[Guest column by Max McCann. McCann is a lawyer for the city of New York and Adjunct Instructor of Clinical Law at Brooklyn Law School. The views expressed are those of the author alone. A preview of the column ran at the Daily Caller, Sept. 23, 2013]
Most of the time, reporters avoid writing a story about an arrest in a way that assumes the guilt of the person charged. But when wrongdoing is charged against law enforcement itself, in the form of civil complaints against police officers, reporters too often treat plaintiffs’ contentions as if somehow pre-validated as findings of genuine misconduct.
Among the many stories written about lawsuits against the NYPD, examples of this type of reporting are easy to find. One typical headline: “14 Occupy Wall Street Protesters Sue NYC Over Unconstitutional NYE [New Year's Eve] Arrests,” which seems to assume that the arrests were, in fact, unconstitutional.
Many lawyers and activists are happy to encourage this mistake. A lawyer who represented a client in a sexual harassment case against an NYPD lieutenant that resulted in a settlement was quoted as saying, “[a]lthough our clients are satisfied that the litigation is over, it is further proof that the once-silent issue of same-sex harassment is on the rise.” Likewise, in a Daily News article, one activist was quoted as saying, “[w]here there’s this much smoke, there’s fire.”
That is one reason we should be cautious when we see headlines like this one, reciting that civil rights lawsuits against members of the NYPD are on the rise, costing New York City $185 million in fiscal year 2011. Often these reports simply take it for granted that — to quote the activist above — where there’s this much smoke, there must be fire. Why would so many civil rights lawsuits be filed, other than a high rate of misconduct by members of the NYPD?
One possible explanation is that many persons who get arrested find the experience disagreeable and strike back by filing a complaint, which helps solidify in their own and their families’ minds that the trouble they had with the law was not their fault. Another, which may strike readers as more surprising, is that even relatively weak cases can be profitable ventures for the lawyers who file these cases. In fact, the lawyers often win more than the actual plaintiffs.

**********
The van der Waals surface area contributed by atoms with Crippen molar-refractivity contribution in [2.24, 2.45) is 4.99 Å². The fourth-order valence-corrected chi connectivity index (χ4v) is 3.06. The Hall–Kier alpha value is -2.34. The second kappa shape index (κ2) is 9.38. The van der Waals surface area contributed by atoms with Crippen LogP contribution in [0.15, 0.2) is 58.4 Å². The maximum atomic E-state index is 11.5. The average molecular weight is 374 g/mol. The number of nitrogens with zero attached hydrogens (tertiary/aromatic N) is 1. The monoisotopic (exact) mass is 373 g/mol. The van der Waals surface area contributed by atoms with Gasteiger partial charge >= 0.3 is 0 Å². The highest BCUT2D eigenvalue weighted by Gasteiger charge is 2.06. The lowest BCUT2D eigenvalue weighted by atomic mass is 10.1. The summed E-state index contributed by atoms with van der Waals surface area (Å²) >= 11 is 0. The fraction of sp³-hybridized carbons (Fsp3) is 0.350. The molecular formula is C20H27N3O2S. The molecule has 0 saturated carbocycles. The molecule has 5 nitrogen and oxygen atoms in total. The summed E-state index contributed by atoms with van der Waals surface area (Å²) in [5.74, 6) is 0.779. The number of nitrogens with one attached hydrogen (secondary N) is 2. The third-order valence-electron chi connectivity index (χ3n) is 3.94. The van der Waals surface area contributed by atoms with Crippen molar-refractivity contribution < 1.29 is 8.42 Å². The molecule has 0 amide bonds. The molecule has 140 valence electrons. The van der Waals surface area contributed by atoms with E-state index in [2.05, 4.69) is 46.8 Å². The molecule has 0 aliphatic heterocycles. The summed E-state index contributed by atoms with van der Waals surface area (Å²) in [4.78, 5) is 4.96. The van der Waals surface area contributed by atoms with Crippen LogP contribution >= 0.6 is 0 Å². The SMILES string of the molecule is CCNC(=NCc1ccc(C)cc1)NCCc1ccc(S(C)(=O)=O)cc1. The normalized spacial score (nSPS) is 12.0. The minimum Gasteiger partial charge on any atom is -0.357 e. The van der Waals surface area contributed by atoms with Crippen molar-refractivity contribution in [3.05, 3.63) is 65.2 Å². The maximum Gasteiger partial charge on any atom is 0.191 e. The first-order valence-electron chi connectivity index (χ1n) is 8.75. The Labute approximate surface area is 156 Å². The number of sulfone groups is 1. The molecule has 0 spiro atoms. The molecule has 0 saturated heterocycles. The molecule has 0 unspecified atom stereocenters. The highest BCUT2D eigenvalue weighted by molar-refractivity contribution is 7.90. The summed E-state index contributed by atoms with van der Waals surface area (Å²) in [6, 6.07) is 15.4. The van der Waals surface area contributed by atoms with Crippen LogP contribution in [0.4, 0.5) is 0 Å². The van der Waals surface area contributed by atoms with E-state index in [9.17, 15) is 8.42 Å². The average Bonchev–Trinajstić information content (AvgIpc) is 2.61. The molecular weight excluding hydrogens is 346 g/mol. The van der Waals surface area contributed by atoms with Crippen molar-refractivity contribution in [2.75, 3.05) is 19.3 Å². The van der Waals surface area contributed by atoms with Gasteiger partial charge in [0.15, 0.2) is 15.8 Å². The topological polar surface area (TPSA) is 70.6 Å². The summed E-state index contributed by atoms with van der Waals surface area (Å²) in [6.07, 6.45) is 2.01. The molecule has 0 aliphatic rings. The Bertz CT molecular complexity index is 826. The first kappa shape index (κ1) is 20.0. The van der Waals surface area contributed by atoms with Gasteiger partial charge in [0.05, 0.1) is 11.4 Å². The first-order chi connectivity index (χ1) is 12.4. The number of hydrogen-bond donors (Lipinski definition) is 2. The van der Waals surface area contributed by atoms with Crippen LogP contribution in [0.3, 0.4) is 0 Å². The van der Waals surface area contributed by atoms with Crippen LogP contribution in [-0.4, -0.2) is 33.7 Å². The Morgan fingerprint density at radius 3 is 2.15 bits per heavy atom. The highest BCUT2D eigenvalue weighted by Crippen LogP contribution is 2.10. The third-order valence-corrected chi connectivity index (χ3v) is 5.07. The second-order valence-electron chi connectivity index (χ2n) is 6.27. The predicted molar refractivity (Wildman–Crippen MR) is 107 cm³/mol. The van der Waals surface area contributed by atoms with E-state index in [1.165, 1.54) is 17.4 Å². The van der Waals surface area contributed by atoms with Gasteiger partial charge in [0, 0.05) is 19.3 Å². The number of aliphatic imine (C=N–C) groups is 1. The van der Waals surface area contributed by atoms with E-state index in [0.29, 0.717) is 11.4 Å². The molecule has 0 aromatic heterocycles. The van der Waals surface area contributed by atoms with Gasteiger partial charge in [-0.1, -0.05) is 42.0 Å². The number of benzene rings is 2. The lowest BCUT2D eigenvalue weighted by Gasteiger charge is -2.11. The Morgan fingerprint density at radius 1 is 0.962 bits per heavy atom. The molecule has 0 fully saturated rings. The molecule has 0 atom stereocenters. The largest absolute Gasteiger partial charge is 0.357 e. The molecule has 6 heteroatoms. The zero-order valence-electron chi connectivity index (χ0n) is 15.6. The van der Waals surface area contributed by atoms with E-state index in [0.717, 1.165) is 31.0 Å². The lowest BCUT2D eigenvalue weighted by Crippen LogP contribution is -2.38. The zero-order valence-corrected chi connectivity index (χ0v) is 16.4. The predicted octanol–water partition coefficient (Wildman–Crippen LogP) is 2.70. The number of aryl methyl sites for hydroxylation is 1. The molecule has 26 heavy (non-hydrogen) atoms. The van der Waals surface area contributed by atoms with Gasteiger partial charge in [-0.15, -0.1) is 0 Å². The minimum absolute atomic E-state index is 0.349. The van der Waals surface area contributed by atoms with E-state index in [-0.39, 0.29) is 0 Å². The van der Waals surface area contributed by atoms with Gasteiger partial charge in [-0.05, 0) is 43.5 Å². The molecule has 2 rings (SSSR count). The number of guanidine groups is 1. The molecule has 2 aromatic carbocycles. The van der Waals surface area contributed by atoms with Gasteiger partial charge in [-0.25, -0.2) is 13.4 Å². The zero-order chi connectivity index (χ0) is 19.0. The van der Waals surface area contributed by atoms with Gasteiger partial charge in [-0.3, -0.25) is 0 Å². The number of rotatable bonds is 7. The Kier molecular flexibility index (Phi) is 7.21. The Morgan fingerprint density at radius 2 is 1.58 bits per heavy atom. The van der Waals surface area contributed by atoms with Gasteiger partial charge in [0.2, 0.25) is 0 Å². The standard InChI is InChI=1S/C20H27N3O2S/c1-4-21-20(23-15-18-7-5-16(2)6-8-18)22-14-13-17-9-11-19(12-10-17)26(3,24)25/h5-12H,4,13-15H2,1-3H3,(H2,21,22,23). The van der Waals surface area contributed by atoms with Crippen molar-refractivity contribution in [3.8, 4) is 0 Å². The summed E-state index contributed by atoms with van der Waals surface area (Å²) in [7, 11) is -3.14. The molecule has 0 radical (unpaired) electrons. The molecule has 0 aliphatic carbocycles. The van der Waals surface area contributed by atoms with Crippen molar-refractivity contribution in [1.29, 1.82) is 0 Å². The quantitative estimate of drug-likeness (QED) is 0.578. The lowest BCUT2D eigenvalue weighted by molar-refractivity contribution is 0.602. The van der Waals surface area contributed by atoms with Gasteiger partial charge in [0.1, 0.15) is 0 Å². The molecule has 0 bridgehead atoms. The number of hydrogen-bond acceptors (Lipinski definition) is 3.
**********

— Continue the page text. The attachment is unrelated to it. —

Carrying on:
Under current federal law, if a jury in a civil rights suit awards a plaintiff even a small sum of money, the municipality has to pay that amount plus the plaintiffs’ attorneys’ fees on top of that. Since the lawyers bill at upwards of $500 or more per hour, a minor award to plaintiffs can readily generate a large fee entitlement. Here are a few notable examples from lawsuits against the NYPD.
- In Fryar v. City of New York, filed in Brooklyn federal court, the plaintiff claimed that he was unlawfully arrested and spent the night in jail as a result. At trial, the jury awarded the plaintiff $600, and the city had to pay his lawyers more than $78,000, even though the judge found that they had “engaged in bad faith discovery practices.”
- In Vilkhu v. City of New York, also filed in Brooklyn federal court, the plaintiff claimed that police used excessive force against him. At trial, the jury awarded the plaintiff $20,000, and the city eventually settled fees with his lawyers for approximately $500,000.
- In Bradley v. Jusino, filed in Manhattan federal court, the plaintiff claimed that he was unlawfully arrested during an anti-war protest. After two mistrials, a jury awarded the plaintiff $20,000, and his lawyers received $750,000.
Although these are not typical outcomes, they show that plaintiffs’ lawyers can have huge financial incentives to bring marginal, not just high-value, claims to the attention of the courts. Making matters worse, attorneys’ fees are awarded after the trial by the judge, so the typical jury has no idea that its award of a few hundred dollars to the plaintiff may trigger a five or six-figure payout to the plaintiff’s lawyer.
Furthermore, the risks for the plaintiffs in these lawsuits are relatively low. If someone brings a frivolous suit against a police officer, and the city spends the resources required to win the case at trial, the plaintiff is unlikely to have to pay the city attorneys’ fees. That means, if the plaintiff wins, the taxpayers are on the hook for the plaintiff’s attorneys’ fees as well as the city’s. If the police officer wins, the taxpayers are still on the hook for the city attorneys’ fees.
Given this lose-lose situation, the city has a significant incentive to settle these cases prior to trial, generating a vicious cycle: the prospect of an easy settlement encourages more lawsuits.
Of course, a quest for attorneys’ fees is not the only reason plaintiffs’ lawyers go to court. Some are, no doubt, genuinely outraged about what they perceive as the unfair treatment of their clients. But in estimating the significance of any rise in civil suits against police officers, it’s worth keeping in mind that this is not just the pursuit of social justice. It’s an industry.